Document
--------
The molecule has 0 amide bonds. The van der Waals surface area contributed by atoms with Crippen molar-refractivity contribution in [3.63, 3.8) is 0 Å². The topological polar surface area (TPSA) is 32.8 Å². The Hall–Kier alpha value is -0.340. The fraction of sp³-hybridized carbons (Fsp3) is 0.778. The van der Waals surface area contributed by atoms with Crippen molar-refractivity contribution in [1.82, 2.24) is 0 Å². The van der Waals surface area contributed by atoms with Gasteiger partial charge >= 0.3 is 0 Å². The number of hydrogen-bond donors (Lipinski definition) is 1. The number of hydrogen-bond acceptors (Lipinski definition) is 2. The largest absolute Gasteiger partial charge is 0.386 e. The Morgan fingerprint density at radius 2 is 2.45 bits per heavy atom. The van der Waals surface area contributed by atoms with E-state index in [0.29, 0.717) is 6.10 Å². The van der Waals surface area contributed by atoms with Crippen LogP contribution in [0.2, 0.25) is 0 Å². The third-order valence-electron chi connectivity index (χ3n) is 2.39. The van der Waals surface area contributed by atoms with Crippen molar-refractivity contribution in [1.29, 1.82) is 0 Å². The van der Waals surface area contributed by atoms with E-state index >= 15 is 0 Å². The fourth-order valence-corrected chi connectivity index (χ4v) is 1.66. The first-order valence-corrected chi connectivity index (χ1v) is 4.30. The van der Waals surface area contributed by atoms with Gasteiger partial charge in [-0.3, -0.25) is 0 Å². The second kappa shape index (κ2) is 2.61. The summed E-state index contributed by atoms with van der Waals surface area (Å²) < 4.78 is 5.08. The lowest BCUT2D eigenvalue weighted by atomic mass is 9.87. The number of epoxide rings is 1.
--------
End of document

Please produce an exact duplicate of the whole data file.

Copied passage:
The molecule has 0 amide bonds. The van der Waals surface area contributed by atoms with Crippen molar-refractivity contribution in [3.63, 3.8) is 0 Å². The topological polar surface area (TPSA) is 32.8 Å². The Hall–Kier alpha value is -0.340. The fraction of sp³-hybridized carbons (Fsp3) is 0.778. The van der Waals surface area contributed by atoms with Crippen molar-refractivity contribution in [1.82, 2.24) is 0 Å². The van der Waals surface area contributed by atoms with Gasteiger partial charge >= 0.3 is 0 Å². The number of hydrogen-bond donors (Lipinski definition) is 1. The number of hydrogen-bond acceptors (Lipinski definition) is 2. The largest absolute Gasteiger partial charge is 0.386 e. The Morgan fingerprint density at radius 2 is 2.45 bits per heavy atom. The van der Waals surface area contributed by atoms with E-state index in [0.29, 0.717) is 6.10 Å². The van der Waals surface area contributed by atoms with Crippen LogP contribution in [0.2, 0.25) is 0 Å². The third-order valence-electron chi connectivity index (χ3n) is 2.39. The van der Waals surface area contributed by atoms with Crippen molar-refractivity contribution in [1.29, 1.82) is 0 Å². The van der Waals surface area contributed by atoms with E-state index >= 15 is 0 Å². The fourth-order valence-corrected chi connectivity index (χ4v) is 1.66. The first-order valence-corrected chi connectivity index (χ1v) is 4.30. The van der Waals surface area contributed by atoms with Gasteiger partial charge in [-0.3, -0.25) is 0 Å². The second kappa shape index (κ2) is 2.61. The summed E-state index contributed by atoms with van der Waals surface area (Å²) < 4.78 is 5.08. The lowest BCUT2D eigenvalue weighted by atomic mass is 9.87. The number of epoxide rings is 1.